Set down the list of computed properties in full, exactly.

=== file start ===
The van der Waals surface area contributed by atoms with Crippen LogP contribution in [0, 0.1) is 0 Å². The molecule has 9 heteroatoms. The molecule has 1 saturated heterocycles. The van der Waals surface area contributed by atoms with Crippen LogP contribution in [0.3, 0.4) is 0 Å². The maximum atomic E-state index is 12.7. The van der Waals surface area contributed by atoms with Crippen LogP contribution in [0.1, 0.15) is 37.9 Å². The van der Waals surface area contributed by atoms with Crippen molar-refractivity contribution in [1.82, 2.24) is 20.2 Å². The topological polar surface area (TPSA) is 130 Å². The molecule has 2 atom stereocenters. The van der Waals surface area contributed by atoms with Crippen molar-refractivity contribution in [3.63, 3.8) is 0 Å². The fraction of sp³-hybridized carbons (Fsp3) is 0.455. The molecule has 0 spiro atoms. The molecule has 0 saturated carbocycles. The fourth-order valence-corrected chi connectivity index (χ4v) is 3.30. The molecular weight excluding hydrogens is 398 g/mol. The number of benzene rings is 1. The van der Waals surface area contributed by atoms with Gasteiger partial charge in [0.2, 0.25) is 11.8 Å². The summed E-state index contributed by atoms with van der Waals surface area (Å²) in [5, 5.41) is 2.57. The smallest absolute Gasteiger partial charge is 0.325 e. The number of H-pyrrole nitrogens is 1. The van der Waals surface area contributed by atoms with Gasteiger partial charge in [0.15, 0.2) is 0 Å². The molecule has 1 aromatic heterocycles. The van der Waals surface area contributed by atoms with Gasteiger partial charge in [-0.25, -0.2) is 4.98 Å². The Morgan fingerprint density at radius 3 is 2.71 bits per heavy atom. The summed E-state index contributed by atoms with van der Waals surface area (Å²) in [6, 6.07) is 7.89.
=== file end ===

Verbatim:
The van der Waals surface area contributed by atoms with Crippen LogP contribution in [0, 0.1) is 0 Å². The molecule has 9 heteroatoms. The molecule has 1 saturated heterocycles. The van der Waals surface area contributed by atoms with Crippen LogP contribution in [0.3, 0.4) is 0 Å². The maximum atomic E-state index is 12.7. The van der Waals surface area contributed by atoms with Crippen LogP contribution in [0.1, 0.15) is 37.9 Å². The van der Waals surface area contributed by atoms with Crippen molar-refractivity contribution in [1.82, 2.24) is 20.2 Å². The topological polar surface area (TPSA) is 130 Å². The molecule has 2 atom stereocenters. The van der Waals surface area contributed by atoms with Crippen molar-refractivity contribution in [3.63, 3.8) is 0 Å². The fraction of sp³-hybridized carbons (Fsp3) is 0.455. The molecule has 0 spiro atoms. The molecule has 0 saturated carbocycles. The fourth-order valence-corrected chi connectivity index (χ4v) is 3.30. The molecular weight excluding hydrogens is 398 g/mol. The number of benzene rings is 1. The van der Waals surface area contributed by atoms with Gasteiger partial charge in [0.2, 0.25) is 11.8 Å². The summed E-state index contributed by atoms with van der Waals surface area (Å²) in [5, 5.41) is 2.57. The smallest absolute Gasteiger partial charge is 0.325 e. The number of H-pyrrole nitrogens is 1. The van der Waals surface area contributed by atoms with Gasteiger partial charge in [0.15, 0.2) is 0 Å². The molecule has 1 aromatic heterocycles. The van der Waals surface area contributed by atoms with Gasteiger partial charge in [-0.25, -0.2) is 4.98 Å². The Morgan fingerprint density at radius 3 is 2.71 bits per heavy atom. The summed E-state index contributed by atoms with van der Waals surface area (Å²) in [6, 6.07) is 7.89.